Wherefore seeing we also are compassed about with so great a cloud of witnesses, let us lay aside every weight, and the sin which doth so easily beset us, and let us run with patience the race that is set before us,
Wherefore, being encompassed with a cloud — A great multitude, tending upward with a holy swiftness.
Of witnesses — Of the power of faith.
Let us lay aside every weight — As all who run a race take care to do. Let us throw off whatever weighs us down, or damps the vigour of our Soul.
And the sin which easily besetteth us — As doth the sin of our constitution, the sin of our education, the sin of our profession.
 Looking unto Jesus the author and finisher of our faith; who for the joy that was set before him endured the cross, despising the shame, and is set down at the right hand of the throne of God.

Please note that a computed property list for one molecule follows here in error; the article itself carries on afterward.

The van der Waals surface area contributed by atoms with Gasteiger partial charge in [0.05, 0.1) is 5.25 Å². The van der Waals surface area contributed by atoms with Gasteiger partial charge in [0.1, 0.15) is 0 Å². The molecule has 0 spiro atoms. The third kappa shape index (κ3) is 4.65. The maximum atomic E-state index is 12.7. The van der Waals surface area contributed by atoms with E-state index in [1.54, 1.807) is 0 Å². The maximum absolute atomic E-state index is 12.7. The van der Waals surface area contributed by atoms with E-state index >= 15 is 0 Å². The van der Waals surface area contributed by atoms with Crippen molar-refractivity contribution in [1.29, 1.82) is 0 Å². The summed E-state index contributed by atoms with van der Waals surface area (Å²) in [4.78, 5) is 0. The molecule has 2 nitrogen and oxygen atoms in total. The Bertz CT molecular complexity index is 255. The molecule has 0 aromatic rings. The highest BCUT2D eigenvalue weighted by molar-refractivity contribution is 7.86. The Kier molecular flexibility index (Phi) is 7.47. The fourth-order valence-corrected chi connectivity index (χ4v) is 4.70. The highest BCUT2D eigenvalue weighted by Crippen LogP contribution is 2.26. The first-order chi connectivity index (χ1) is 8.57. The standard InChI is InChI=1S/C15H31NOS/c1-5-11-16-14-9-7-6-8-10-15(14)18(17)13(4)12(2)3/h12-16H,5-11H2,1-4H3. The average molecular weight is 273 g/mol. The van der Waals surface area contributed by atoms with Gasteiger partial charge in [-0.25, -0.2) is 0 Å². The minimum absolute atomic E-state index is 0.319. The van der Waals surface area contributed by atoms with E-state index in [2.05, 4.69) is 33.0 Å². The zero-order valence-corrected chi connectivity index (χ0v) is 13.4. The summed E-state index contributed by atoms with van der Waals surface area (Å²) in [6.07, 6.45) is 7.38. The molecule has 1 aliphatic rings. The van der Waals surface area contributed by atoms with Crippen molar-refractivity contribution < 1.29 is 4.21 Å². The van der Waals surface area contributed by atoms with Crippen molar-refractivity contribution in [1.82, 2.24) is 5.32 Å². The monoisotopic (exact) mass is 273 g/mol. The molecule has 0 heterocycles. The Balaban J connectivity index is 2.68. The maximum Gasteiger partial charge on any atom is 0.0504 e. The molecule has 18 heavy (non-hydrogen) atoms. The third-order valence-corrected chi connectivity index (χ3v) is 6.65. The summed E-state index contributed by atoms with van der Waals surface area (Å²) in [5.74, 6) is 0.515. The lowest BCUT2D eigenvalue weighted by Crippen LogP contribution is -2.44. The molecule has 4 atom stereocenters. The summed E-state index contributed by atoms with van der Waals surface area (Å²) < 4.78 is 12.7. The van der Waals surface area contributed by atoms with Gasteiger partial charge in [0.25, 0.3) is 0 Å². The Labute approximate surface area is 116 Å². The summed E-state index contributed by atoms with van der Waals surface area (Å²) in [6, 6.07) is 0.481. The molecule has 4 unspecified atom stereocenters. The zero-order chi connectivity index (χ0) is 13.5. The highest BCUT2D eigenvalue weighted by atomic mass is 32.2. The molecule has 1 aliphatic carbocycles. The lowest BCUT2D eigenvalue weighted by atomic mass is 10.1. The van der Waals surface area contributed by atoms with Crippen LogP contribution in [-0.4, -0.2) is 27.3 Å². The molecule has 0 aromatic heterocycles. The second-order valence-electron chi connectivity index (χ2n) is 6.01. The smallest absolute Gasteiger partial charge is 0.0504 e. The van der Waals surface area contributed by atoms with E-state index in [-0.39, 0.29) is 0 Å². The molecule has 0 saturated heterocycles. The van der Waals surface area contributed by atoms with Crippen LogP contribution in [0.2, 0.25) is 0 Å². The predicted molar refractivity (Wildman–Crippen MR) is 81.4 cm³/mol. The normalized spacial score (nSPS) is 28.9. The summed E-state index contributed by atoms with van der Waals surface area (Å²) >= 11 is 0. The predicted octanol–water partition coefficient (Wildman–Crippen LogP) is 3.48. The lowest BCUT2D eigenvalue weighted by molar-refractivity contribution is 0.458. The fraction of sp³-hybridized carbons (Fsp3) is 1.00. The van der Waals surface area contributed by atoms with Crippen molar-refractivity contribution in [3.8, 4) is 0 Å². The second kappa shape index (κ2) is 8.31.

Looking — From all other things.
To Jesus — As the wounded Israelites to the brazen serpent. Our crucified Lord was prefigured by the lifting up of this; our guilt, by the stings of the fiery serpents; and our faith, by their looking up to the miraculous remedy.
The author and finisher of our faith — Who begins it in us, carries it on, and perfects it.
Who for the joy that was set before him — Patiently and willingly endured the cross, with all the pains annexed thereto.
And is set down — Where there is fulness of joy.
 For consider him that endured such contradiction of sinners against himself, lest ye be wearied and faint in your minds.
Consider — Draw the comparison and think. The Lord bore all this; and shall his servants bear nothing? Him that endured such contradiction from sinners - Such enmity and opposition of every kind Lest ye be weary - Dull and languid, and so actually faint in your course.
 Ye have not yet resisted unto blood, striving against sin.